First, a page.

Wednesday, 27 January 2010
The Herring-Sellers Apprentice by L.C. Tyler
Ethelred Tressider is an author who writes three different types of novel under three different pen names. Cozy detective mysteries, historical mysteries and fluffy romances. He lives alone, and at least during this book, the only other person he is close to is his literary agent, Elsie Thirkettle. When Elsie is paying a visit to him, he receives a visit from the police informing him that his ex-wife has disappeared and her car has been found on the beach complete with apparent suicide note. Ethelred is understandably surprised about this, especially since she lives nowhere near him anymore. This would obviously leave him the prime suspect but he has an alibi as he was in France at the time. Elsie thinks it doesn't quite sound right, and wants to investigate themselves. Ethelred is reluctant to do this, at least that's what he says to Elsie anyway. But it appears that he is investigating, although certain things he will only do once he has 'lost' Elsie.
Elsie herself however does not give up that easily, and she starts investigating Ethelred herself, as she does not quite believe that everything he is telling her is true. In fact it is, although in a very literal way, which is not revealed until the end of the book. The relationship between Ethelred and Elsie was one of the best parts of this book. Although they are essentially only business associates they do seem to know each other quite well, even down to what they will each do. They seem to be double bluffing each other all the time. For example, when he gives her a letter to be opened if he disappears, when Elsie opens it at the first opportunity it starts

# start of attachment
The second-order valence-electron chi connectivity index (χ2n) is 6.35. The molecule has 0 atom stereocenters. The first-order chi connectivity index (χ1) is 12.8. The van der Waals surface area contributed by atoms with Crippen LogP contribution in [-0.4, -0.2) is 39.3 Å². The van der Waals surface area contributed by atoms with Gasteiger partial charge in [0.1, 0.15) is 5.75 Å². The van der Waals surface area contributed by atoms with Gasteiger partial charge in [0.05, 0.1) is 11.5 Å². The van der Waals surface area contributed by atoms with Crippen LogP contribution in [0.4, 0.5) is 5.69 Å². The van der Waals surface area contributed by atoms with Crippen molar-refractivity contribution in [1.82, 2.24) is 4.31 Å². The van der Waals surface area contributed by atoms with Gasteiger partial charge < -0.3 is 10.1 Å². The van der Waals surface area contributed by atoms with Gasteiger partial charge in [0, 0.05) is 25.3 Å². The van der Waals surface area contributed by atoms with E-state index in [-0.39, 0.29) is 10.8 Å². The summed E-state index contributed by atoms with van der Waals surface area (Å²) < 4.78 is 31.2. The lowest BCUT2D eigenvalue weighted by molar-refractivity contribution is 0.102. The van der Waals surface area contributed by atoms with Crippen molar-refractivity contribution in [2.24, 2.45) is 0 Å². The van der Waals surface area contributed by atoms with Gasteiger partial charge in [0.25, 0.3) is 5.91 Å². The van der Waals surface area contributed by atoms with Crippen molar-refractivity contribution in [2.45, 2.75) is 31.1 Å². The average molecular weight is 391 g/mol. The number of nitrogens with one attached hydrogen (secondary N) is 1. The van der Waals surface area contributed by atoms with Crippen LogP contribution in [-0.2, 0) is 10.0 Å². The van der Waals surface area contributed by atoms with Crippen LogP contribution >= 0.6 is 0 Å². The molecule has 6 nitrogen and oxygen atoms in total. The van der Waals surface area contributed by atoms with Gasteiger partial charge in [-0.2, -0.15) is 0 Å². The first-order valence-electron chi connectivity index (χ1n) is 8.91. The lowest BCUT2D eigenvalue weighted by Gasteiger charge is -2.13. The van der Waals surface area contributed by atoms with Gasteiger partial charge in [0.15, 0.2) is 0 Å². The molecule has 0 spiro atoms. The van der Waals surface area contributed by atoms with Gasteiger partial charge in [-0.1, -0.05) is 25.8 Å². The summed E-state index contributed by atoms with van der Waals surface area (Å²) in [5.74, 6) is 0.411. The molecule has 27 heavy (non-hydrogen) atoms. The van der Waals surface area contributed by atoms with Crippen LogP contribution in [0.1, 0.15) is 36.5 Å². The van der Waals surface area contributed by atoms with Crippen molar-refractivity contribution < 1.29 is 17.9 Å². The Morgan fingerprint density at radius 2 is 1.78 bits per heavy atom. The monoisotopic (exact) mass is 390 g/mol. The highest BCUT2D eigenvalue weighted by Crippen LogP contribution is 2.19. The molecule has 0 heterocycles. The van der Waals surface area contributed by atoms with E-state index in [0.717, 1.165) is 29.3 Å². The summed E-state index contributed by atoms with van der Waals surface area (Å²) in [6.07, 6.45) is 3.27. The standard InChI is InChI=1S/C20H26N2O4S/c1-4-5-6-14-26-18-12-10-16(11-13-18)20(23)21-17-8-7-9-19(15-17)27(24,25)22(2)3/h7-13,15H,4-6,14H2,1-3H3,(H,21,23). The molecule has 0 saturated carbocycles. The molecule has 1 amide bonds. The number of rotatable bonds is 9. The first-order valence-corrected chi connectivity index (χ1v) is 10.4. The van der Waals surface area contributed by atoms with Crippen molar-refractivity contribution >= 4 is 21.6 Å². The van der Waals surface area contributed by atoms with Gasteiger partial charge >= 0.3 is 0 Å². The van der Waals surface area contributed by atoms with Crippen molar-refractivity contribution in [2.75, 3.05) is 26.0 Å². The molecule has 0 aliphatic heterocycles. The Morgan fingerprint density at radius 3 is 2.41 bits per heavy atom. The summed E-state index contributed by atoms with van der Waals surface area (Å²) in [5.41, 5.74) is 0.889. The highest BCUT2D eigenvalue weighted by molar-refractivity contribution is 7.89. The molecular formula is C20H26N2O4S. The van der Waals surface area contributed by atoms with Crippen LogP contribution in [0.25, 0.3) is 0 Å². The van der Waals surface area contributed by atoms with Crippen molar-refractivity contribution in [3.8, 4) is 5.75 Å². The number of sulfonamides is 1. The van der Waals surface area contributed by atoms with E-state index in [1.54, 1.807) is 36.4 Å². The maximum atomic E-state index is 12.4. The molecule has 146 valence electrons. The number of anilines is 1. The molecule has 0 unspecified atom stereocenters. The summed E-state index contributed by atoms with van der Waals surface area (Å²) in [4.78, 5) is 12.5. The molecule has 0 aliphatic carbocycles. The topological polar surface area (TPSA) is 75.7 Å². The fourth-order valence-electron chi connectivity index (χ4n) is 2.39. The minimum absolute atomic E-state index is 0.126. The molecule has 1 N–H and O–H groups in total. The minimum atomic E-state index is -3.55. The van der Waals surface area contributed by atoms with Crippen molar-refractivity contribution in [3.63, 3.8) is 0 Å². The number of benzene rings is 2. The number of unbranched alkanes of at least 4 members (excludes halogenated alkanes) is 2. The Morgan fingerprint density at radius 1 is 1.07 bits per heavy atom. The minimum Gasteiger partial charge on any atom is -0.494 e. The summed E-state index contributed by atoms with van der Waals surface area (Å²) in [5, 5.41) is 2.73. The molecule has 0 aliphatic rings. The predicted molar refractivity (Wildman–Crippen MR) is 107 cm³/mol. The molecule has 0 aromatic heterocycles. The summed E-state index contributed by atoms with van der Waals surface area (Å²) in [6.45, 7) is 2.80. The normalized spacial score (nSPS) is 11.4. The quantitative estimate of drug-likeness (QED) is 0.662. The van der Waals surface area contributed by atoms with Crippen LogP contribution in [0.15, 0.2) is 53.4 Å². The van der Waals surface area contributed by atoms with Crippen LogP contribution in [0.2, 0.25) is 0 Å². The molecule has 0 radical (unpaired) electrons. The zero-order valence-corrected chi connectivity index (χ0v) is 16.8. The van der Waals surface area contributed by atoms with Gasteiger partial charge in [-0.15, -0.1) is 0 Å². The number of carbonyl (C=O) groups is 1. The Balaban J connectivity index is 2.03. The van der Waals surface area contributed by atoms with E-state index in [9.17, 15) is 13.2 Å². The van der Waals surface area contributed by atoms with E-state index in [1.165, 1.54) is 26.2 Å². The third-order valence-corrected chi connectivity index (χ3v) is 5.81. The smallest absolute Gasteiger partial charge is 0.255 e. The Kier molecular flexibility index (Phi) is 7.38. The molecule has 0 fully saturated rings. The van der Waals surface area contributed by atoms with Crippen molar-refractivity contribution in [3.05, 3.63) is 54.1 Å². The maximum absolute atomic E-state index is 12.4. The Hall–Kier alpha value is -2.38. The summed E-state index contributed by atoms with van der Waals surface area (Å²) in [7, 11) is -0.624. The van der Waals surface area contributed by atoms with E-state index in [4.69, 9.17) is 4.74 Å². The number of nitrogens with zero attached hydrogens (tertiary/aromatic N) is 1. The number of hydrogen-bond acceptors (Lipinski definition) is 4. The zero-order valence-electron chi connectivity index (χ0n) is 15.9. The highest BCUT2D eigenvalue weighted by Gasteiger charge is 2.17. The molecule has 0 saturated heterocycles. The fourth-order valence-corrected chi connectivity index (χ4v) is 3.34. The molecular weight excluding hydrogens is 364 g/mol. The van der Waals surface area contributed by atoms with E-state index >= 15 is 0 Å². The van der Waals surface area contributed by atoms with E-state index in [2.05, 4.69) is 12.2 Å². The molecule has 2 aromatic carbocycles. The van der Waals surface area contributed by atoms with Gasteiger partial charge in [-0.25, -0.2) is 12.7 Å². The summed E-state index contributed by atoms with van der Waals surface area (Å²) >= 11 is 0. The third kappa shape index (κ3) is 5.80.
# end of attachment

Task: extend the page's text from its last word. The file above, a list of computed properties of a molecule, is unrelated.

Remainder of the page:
"Dear Elsie (it read) I assume that you will read this in the first lay-by on the way home. And that's fine by me"
It then goes on to talk to her about where he might be going, not just where he's gone. Going back to Elsie, she also narrates sections of the book,and this brings me nicely round to the other aspect of this book that I liked. It was self-referential. It was written as a detective story, using all the conventions of detective fiction, including red herrings, multiple suspects, and an ending that could be worked out (I did, just about) but at times refers to itself as a story. When Elsie first starts her narrative parts of the story she says
"If there's one thing that gets up my sodding nose, its starting a new chapter and finding that the poxy narrator has changed. Changing the typeface just adds insult to injury, as if the author (silly tosser) reckons the reader won't recognise it's somebody else without putting it in twenty-four point sodding haettenschweiler. Or whatever"
And just to add to it, the typeface changes dramatically at this point! It changes again when we start to get extracts from Ethelred's detective stories inserted into the story. This was probably the only point I didn't quite see the need for. I think his struggles with writing his generic fiction was supposed to be some kind of pointer, but I didn't quite get that bit. But it wasn't a huge part of the book, almost incidental, so it didn't detract from my enjoyment at all.
I really enjoyed this, and there is more in this series so I am looking forward to reading those too!